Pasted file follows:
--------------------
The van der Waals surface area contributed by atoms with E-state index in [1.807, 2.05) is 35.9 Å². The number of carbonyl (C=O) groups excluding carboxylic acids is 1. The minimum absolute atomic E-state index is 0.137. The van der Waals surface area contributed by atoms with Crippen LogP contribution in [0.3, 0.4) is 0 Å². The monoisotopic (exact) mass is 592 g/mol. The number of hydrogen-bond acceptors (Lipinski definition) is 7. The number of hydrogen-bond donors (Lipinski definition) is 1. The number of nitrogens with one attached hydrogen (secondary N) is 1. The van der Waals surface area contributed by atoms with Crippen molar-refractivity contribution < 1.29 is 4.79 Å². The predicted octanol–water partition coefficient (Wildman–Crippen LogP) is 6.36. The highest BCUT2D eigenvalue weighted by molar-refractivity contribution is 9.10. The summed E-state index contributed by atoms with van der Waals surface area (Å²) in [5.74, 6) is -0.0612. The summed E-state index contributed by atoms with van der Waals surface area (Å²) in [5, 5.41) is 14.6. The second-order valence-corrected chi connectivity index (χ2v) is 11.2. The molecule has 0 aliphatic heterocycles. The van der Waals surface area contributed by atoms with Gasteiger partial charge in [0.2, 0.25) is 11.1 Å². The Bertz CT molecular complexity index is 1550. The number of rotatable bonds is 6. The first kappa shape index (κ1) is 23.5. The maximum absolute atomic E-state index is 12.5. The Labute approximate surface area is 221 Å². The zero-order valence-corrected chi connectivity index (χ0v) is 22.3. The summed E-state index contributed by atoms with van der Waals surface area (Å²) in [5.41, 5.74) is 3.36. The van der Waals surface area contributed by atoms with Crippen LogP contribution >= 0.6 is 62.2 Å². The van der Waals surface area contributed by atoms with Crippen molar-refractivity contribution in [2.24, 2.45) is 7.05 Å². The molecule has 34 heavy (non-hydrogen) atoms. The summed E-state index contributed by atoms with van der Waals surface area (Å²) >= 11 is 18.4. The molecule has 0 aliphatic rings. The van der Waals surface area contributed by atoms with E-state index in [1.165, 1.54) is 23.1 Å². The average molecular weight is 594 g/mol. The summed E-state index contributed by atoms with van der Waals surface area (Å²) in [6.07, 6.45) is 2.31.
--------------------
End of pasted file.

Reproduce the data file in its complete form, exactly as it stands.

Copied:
The van der Waals surface area contributed by atoms with E-state index in [1.807, 2.05) is 35.9 Å². The number of carbonyl (C=O) groups excluding carboxylic acids is 1. The minimum absolute atomic E-state index is 0.137. The van der Waals surface area contributed by atoms with Crippen LogP contribution in [0.3, 0.4) is 0 Å². The monoisotopic (exact) mass is 592 g/mol. The number of hydrogen-bond acceptors (Lipinski definition) is 7. The number of hydrogen-bond donors (Lipinski definition) is 1. The number of nitrogens with one attached hydrogen (secondary N) is 1. The van der Waals surface area contributed by atoms with Crippen molar-refractivity contribution < 1.29 is 4.79 Å². The predicted octanol–water partition coefficient (Wildman–Crippen LogP) is 6.36. The highest BCUT2D eigenvalue weighted by molar-refractivity contribution is 9.10. The summed E-state index contributed by atoms with van der Waals surface area (Å²) in [5.74, 6) is -0.0612. The summed E-state index contributed by atoms with van der Waals surface area (Å²) in [5, 5.41) is 14.6. The second-order valence-corrected chi connectivity index (χ2v) is 11.2. The molecule has 0 aliphatic heterocycles. The van der Waals surface area contributed by atoms with Gasteiger partial charge in [0.2, 0.25) is 11.1 Å². The Bertz CT molecular complexity index is 1550. The number of rotatable bonds is 6. The first kappa shape index (κ1) is 23.5. The maximum absolute atomic E-state index is 12.5. The Labute approximate surface area is 221 Å². The zero-order valence-corrected chi connectivity index (χ0v) is 22.3. The summed E-state index contributed by atoms with van der Waals surface area (Å²) in [5.41, 5.74) is 3.36. The van der Waals surface area contributed by atoms with Crippen LogP contribution >= 0.6 is 62.2 Å². The van der Waals surface area contributed by atoms with Crippen molar-refractivity contribution in [2.24, 2.45) is 7.05 Å². The molecule has 34 heavy (non-hydrogen) atoms. The summed E-state index contributed by atoms with van der Waals surface area (Å²) >= 11 is 18.4. The molecule has 0 aliphatic rings. The van der Waals surface area contributed by atoms with E-state index in [1.165, 1.54) is 23.1 Å². The average molecular weight is 594 g/mol. The summed E-state index contributed by atoms with van der Waals surface area (Å²) in [6.07, 6.45) is 2.31.